Ever wonder what happened to those amazingly competitive equine athletes after the peak of their endurance careers? One of the things that has always drawn me to endurance is how sound and happy most endurance horses are. The proper training and conditioning that is required to get horses to a highly competitive level, year after year in endurance makes for rock solid horses later in life. These older endurance horses have traveled thousands of miles in horse trailers, learned to settle in and overnight at various locations, ridden on the trail with other horses, and ridden on the trail alone. They have crossed obstacles of all shapes and sizes, streams, bridges, etc. These are the types of horses that are absolute treasures to own later in their lives. Many provide positive, safe experiences for younger riders just learning or riders looking for a been there, done that horse. They also server as “good examples” for our younger horses that draw confidence from their older, more experienced equine companions.
So where are they now? See below for a few examples of outstanding, older endurance horses!
AH Priority Male – 2,845 miles in distance riding
Half Arabian Half Mustang
16 years competing in endurance in distances from
25 – 80 miles
Second career as steady Juniors mount for endurance
and trail riding
SAR Tiki Eclipse (Lumpy) – 3,290 miles in distance riding
Started endurance career in 2005. 7 best conditions, 3rd place at Big Horn 100
Second career as steady Juniors mount for Endurance and trail riding
TNT Thunder Micki – 1,170
Started endurance career in 2005. Decade Team.
Second career steady trail and endurance hors
AH Bantiki – 1,925 miles in distance riding
Half Arab half Mustang –
Started endurance career in 2010.
7 Best conditions
6 100 mile completions including the Big Horn 100
Second career as steady juniors mount for endurance and trail riding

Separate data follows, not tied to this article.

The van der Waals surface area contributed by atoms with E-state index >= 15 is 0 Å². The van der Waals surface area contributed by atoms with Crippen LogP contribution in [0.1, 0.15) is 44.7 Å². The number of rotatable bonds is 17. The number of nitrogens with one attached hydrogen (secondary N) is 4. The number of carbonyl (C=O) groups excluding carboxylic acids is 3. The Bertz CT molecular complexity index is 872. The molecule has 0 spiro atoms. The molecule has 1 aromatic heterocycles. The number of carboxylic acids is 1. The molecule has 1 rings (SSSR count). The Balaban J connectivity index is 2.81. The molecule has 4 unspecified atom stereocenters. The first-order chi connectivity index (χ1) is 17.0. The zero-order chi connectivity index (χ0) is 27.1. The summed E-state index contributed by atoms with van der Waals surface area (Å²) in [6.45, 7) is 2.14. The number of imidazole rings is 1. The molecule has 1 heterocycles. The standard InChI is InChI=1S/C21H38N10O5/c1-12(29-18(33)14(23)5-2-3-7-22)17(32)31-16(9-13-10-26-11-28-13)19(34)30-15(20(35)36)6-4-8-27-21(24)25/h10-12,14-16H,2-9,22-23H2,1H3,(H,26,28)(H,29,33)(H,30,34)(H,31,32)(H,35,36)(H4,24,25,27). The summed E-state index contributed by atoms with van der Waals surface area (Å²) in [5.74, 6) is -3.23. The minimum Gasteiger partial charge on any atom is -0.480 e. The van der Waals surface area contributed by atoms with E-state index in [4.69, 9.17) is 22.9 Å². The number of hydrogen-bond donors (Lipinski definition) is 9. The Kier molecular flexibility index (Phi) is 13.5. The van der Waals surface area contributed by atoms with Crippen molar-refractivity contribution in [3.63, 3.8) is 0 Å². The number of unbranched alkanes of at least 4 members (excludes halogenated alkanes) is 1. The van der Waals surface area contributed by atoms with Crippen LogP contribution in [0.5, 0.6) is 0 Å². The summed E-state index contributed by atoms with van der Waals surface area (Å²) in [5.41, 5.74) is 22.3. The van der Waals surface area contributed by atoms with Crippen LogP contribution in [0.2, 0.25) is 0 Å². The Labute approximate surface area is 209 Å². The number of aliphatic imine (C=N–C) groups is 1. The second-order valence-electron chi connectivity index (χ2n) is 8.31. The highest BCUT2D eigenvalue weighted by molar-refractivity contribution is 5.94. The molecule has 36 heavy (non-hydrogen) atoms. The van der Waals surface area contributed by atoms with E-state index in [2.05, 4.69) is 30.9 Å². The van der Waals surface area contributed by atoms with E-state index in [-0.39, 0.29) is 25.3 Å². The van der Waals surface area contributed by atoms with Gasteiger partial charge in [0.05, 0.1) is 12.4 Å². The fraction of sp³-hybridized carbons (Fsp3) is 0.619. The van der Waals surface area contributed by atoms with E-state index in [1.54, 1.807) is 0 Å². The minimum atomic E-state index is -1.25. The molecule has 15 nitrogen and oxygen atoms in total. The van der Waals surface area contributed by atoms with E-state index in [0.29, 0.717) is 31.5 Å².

Doublemint Rio Gambler – 1,325 Miles in distance riding
American Morgan Horse
Started endurance in 2014 competing in
distances from 25 to 100 miles.
Second career began in 2020 as a dressage and trail horse.
By Sue McLain
Update on the Fund. Approximately $2,500 was distributed to Ride Managers in 2020; 50% of 50 ride entry costs were covered by EDRA; and over 20 different kids benefited from ride entry fee discounts subsidized by the organization.
A number of Ride Managers did not access the Fund in 2020. In some cases, Ride Managers said that they had such strong adult rider attendance, they were in a position to cover youth rider discounts entirely. This was a selfless and kind act and it reflects their support of youth in our sport for which EDRA is deeply grateful.
Historical information is provided further on in this report. It includes information on the number of ride events, eligible youth, and payouts. It also includes my personal observations for 2020 – all good news since the quantity of youth participating in our sport seems to be growing!
EDRA does not want to decline a request from any Ride Manger! Given the quantity of youth riders in 2020, the slightly higher ride entry costs, and the likely higher numbers of available rides in 2021, we estimate a potential need of up to $13,000 to support all the rides in 2021.
Because the 2020 Anna & Mary Memorial Ride and corresponding $5,000 contribution from Darlene and Max Merlich, along with fewer ride managers accessing the Fund in 2020, EDRA will start 2021 with approximately $9,000. Additionally, the EDRA Board is planning to make the 2021 Trout Lake 100 an additional fundraiser to support the cause – likely raising sufficient funds to cover requests for the upcoming ride season.
Any distance rider knows that rides wouldn’t be possible without a host of volunteers dedicated to making them happen. Volunteers are the heart of EDRA. From the mentors, to the pulse takers, to those that work tirelessly on committees, this organization owes them all a debt of gratitude.
Congratulations to those that earned their pins in 2017 & 2018. If you haven’t yet, be sure to report your volunteer hours to Erin Putnam.
Bronze: 1-19 hours; Silver: 20-49 hours; Gold: 50+
Dani Gregoire (Russell)
Would you like to see an article published on a particular topic or perhaps submit your own? Contact EDRA today!